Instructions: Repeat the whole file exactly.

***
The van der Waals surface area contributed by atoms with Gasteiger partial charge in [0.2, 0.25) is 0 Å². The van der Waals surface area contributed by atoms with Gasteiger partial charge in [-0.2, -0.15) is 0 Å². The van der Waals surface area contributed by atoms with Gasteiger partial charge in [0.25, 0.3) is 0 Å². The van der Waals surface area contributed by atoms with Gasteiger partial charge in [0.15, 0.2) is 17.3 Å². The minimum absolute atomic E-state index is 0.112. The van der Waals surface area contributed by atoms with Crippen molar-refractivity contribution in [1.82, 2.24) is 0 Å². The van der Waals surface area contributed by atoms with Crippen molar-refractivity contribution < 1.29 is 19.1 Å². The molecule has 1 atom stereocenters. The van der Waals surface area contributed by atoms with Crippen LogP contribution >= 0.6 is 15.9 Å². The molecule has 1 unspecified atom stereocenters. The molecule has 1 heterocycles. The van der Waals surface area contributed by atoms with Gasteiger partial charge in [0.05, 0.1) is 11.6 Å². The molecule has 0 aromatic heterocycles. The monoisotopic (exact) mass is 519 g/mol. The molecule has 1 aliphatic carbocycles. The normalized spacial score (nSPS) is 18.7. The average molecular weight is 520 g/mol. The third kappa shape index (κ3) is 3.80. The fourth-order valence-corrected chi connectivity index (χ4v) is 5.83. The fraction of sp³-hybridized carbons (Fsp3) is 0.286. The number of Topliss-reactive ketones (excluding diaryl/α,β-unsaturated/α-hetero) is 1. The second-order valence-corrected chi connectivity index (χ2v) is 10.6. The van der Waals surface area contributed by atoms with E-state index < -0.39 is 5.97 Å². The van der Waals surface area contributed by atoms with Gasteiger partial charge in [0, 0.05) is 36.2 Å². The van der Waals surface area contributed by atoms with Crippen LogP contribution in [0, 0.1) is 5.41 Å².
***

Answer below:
The van der Waals surface area contributed by atoms with Gasteiger partial charge in [0.2, 0.25) is 0 Å². The van der Waals surface area contributed by atoms with Gasteiger partial charge in [-0.2, -0.15) is 0 Å². The van der Waals surface area contributed by atoms with Gasteiger partial charge in [0.25, 0.3) is 0 Å². The van der Waals surface area contributed by atoms with Gasteiger partial charge in [0.15, 0.2) is 17.3 Å². The minimum absolute atomic E-state index is 0.112. The van der Waals surface area contributed by atoms with Crippen molar-refractivity contribution in [1.82, 2.24) is 0 Å². The van der Waals surface area contributed by atoms with Crippen molar-refractivity contribution < 1.29 is 19.1 Å². The molecule has 1 atom stereocenters. The van der Waals surface area contributed by atoms with Crippen LogP contribution >= 0.6 is 15.9 Å². The molecule has 1 unspecified atom stereocenters. The molecule has 1 heterocycles. The van der Waals surface area contributed by atoms with Gasteiger partial charge in [0.05, 0.1) is 11.6 Å². The molecule has 0 aromatic heterocycles. The monoisotopic (exact) mass is 519 g/mol. The molecule has 1 aliphatic carbocycles. The normalized spacial score (nSPS) is 18.7. The average molecular weight is 520 g/mol. The third kappa shape index (κ3) is 3.80. The fourth-order valence-corrected chi connectivity index (χ4v) is 5.83. The fraction of sp³-hybridized carbons (Fsp3) is 0.286. The number of Topliss-reactive ketones (excluding diaryl/α,β-unsaturated/α-hetero) is 1. The second-order valence-corrected chi connectivity index (χ2v) is 10.6. The van der Waals surface area contributed by atoms with E-state index < -0.39 is 5.97 Å². The van der Waals surface area contributed by atoms with Gasteiger partial charge in [0, 0.05) is 36.2 Å². The van der Waals surface area contributed by atoms with Crippen LogP contribution in [0, 0.1) is 5.41 Å².